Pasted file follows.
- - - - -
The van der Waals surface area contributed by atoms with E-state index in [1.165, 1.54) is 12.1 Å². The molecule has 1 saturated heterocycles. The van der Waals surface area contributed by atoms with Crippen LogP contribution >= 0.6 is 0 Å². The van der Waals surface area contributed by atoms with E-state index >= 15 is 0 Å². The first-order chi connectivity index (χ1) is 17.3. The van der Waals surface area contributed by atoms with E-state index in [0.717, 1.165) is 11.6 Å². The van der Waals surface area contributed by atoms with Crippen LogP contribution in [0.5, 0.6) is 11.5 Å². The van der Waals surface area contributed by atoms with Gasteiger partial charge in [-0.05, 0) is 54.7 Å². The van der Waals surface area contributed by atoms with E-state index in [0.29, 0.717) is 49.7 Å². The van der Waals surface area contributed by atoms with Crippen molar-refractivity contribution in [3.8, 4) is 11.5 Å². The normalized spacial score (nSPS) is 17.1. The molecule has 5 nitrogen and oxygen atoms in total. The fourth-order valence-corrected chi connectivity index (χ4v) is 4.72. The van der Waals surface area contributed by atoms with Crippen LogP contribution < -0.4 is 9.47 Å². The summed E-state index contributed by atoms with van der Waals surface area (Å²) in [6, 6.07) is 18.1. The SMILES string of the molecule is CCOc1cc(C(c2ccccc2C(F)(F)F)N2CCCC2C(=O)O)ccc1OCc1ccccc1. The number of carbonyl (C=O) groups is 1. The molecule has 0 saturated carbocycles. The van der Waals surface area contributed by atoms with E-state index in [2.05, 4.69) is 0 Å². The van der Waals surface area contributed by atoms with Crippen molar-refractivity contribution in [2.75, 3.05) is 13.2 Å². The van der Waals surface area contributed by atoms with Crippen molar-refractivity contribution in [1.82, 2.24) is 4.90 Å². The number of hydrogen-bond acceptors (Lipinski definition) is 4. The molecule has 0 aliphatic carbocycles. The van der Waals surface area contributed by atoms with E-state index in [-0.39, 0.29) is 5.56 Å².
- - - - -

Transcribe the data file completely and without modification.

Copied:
The van der Waals surface area contributed by atoms with E-state index in [1.165, 1.54) is 12.1 Å². The molecule has 1 saturated heterocycles. The van der Waals surface area contributed by atoms with Crippen LogP contribution >= 0.6 is 0 Å². The van der Waals surface area contributed by atoms with E-state index >= 15 is 0 Å². The first-order chi connectivity index (χ1) is 17.3. The van der Waals surface area contributed by atoms with E-state index in [0.717, 1.165) is 11.6 Å². The van der Waals surface area contributed by atoms with Crippen LogP contribution in [0.5, 0.6) is 11.5 Å². The van der Waals surface area contributed by atoms with Gasteiger partial charge in [-0.05, 0) is 54.7 Å². The van der Waals surface area contributed by atoms with E-state index in [0.29, 0.717) is 49.7 Å². The van der Waals surface area contributed by atoms with Crippen molar-refractivity contribution in [3.8, 4) is 11.5 Å². The normalized spacial score (nSPS) is 17.1. The molecule has 5 nitrogen and oxygen atoms in total. The fourth-order valence-corrected chi connectivity index (χ4v) is 4.72. The van der Waals surface area contributed by atoms with Crippen LogP contribution < -0.4 is 9.47 Å². The summed E-state index contributed by atoms with van der Waals surface area (Å²) in [6, 6.07) is 18.1. The SMILES string of the molecule is CCOc1cc(C(c2ccccc2C(F)(F)F)N2CCCC2C(=O)O)ccc1OCc1ccccc1. The number of carbonyl (C=O) groups is 1. The molecule has 0 saturated carbocycles. The van der Waals surface area contributed by atoms with E-state index in [2.05, 4.69) is 0 Å². The van der Waals surface area contributed by atoms with Crippen molar-refractivity contribution in [2.75, 3.05) is 13.2 Å². The van der Waals surface area contributed by atoms with Crippen molar-refractivity contribution in [1.82, 2.24) is 4.90 Å². The number of hydrogen-bond acceptors (Lipinski definition) is 4. The molecule has 0 aliphatic carbocycles. The van der Waals surface area contributed by atoms with E-state index in [-0.39, 0.29) is 5.56 Å².